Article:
Some trees become known for attributes other than their wood. The shapely crown of the American elm, for instance, far exceeds the reputation of its boards. And so it is with the pecan tree (Carya illinoensis).
A cousin of the hickories, the pecan was notable for its sweet nuts long before the coming of white explorers. The Indians of the Lower Mississippi River Valley were so thankful for its nutty bounty that they associated the tree with the Great Spirit.
Spanish explorer and gold seeker Hernando DeSoto discovered the pecan when his party crossed the Mississippi River in 1541. According to his chronicles, the Spaniards relished the nuts from the trees because of their comparatively thin shells. But DeSoto wasn't a horticulturist, and failed to bring back samples.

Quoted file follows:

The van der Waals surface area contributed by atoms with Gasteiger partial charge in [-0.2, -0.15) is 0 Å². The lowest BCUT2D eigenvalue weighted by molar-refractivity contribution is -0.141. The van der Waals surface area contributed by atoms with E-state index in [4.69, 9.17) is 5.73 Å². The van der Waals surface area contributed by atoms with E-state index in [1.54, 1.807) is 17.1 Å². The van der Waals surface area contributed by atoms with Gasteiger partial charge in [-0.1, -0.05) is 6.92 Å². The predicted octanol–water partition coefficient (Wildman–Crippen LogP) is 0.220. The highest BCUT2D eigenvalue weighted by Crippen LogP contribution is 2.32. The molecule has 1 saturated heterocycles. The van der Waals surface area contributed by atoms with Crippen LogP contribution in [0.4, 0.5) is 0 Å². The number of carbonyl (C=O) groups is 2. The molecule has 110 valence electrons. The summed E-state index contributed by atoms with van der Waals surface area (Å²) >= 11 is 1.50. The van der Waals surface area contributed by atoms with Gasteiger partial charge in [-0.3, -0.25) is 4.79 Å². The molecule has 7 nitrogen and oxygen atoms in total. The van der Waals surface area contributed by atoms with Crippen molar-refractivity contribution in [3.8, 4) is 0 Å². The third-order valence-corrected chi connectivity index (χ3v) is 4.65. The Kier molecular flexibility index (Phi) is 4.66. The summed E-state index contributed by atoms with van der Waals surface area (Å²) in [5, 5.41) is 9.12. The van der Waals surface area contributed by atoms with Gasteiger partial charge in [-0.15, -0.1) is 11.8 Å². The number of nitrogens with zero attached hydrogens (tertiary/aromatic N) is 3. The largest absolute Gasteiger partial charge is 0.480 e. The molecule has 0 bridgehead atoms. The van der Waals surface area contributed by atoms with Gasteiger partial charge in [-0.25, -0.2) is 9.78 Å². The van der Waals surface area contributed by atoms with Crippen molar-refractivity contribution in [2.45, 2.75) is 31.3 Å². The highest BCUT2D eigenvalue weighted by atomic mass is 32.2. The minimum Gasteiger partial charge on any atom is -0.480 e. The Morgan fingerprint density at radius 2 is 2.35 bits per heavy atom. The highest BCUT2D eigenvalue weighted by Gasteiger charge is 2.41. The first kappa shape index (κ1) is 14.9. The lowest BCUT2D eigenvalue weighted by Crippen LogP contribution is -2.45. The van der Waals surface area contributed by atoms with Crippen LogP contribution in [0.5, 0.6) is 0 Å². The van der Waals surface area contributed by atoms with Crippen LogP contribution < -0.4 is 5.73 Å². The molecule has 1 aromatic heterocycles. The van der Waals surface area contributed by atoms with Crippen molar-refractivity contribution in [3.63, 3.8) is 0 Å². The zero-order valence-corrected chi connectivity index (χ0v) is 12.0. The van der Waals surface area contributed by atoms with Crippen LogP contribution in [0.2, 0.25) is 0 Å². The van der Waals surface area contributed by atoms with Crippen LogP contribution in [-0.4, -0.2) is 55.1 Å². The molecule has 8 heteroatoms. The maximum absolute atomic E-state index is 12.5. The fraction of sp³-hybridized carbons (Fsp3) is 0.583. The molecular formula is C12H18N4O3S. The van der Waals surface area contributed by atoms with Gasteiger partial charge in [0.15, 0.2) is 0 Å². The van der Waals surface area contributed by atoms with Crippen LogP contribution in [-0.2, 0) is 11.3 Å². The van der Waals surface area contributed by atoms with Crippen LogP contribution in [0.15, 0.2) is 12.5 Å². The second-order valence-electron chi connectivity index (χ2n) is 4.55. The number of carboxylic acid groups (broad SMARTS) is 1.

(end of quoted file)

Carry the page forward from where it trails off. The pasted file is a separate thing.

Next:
The American trappers and traders of later centuries were more enterprising. From their excursions in the new frontier west of the Allegheny Mountains, they returned with furs to sell and pecan nuts to share. Thomas Jefferson heard of these "Mississippi nuts" and got some to plant at Monticello. He also gave some to his agriculturist friend, George Washington, who set them in a row at Mount Vernon.
That began the extensive propagation in the United States of the pecan as a nut tree. Today, the cultured varieties of the species occupy orchards from Georgia to California and Oregon.
And what of the wood? The hard, strong, close-grained stock is valued for veneer and chairs. But throughout the South, it's the pecan nut of praline fame that draws the most applause.
Illustration: Jim Stevenson